If any single cache store grows too big, it indicates local memory pressure and SQL Server will start removing entries from that
store only. This behavior prevents one store from using too much of the total system memory.
If a cache store reaches 75 percent of the cache plan pressure limit, described in Table 5-3, in single-page allocations or 50
percent of the cache plan pressure limit in multipage allocations, internal memory pressure is triggered and plans will be removed
from cache. For example, in the situation above we computed the cache plan pressure limit to be 5.4 GB. If any cache store exceeds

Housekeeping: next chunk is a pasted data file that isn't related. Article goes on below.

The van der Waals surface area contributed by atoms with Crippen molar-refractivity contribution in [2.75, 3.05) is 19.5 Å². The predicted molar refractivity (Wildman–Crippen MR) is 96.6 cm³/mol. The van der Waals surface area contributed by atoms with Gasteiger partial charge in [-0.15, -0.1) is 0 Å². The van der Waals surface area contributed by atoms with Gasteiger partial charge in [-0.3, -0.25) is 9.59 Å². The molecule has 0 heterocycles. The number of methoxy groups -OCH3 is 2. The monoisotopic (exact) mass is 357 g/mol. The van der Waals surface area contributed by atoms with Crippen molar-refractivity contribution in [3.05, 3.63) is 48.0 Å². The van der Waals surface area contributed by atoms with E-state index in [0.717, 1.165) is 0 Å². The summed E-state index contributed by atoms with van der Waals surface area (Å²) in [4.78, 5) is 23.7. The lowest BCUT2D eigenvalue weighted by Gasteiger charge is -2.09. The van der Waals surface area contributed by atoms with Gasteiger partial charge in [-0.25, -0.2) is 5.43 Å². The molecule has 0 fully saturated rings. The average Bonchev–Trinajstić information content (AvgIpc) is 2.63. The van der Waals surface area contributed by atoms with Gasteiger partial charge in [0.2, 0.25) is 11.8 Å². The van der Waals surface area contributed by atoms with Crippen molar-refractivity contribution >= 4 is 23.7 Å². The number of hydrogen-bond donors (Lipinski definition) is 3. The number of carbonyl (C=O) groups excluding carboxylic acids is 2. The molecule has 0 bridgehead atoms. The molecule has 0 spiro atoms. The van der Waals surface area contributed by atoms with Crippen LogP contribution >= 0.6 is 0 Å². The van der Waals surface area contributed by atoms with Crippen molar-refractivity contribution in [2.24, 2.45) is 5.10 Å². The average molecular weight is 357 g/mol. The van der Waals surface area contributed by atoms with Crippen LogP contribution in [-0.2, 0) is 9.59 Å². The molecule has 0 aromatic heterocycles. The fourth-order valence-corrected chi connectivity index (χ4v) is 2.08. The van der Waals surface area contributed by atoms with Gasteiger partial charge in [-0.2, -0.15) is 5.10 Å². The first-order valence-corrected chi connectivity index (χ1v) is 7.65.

75 percent of that value, or 4.05 GB in single-page allocations, internal memory is triggered. If adding a particular plan to cache
causes the cache store to exceed the limit, the removal of other plans from cache will happen on the same thread as the one adding
the new plan, which can cause the response time of the new query to be increased.
In addition to memory pressure occurring when the total amount of memory reaches a particular limit, SQL Server also indicates memory
pressure when the number of plans in a store exceeds four times the hash table size for that store, regardless of the actual size of
the plans. The queries below can be used to determine the number of buckets in the hash tables for the object store and the SQL store,
and the number of entries in each of those stores.